The police presence was insanely out of proportion for what is categorically a peaceful protest situation. The police mounted a miliary campaign of control and containment, looking for all the world like they were expecting to face an army of masked bandits wielding automatic weapons and Molotov cocktails. They had set up Foley Square so there were bizarre pockets of metal barricades with dead space inside. Despite their heavy numbers and the threatening presence of police on horseback, I didn’t witness any disturbances, even when the demonstrators decided to push a bunch of barricades aside and occupy the entire square.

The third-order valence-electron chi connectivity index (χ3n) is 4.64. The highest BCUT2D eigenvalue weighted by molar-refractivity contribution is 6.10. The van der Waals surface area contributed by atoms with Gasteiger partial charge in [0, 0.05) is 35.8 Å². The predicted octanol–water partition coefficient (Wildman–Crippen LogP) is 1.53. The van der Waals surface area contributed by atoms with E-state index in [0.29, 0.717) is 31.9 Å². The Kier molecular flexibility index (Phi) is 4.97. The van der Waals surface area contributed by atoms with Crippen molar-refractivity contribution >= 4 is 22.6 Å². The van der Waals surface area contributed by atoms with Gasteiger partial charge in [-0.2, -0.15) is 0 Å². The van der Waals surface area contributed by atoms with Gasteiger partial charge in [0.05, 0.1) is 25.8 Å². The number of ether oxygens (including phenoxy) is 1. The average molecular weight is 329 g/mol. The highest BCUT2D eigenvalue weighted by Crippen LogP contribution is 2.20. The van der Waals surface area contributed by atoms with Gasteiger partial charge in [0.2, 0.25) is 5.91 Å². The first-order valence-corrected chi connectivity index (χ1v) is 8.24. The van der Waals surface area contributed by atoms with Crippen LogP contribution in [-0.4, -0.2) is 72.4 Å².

As with the Times Square demo I attended, this one got a boost when a few thousand students showed up who’d marched down Broadway from Union Square. Eventually, a march across the Brooklyn Bridge occurred — I didn’t stick around for that, but I understand that mostly it was a peaceful procession in collaboration with a squadron of NYPD Community Affairs officers in light blue windbreakers. There were some arrests for blocking the roadways, an action that usually strikes me as a relatively lame form of civil disobedience, but I appreciated the sentiment expressed by the woman in the sign above: “Sorry for the inconvenience, we are trying to change the world.”

Quote of the day: MARGARET SANGER

November 20, 2011

MARGARET SANGER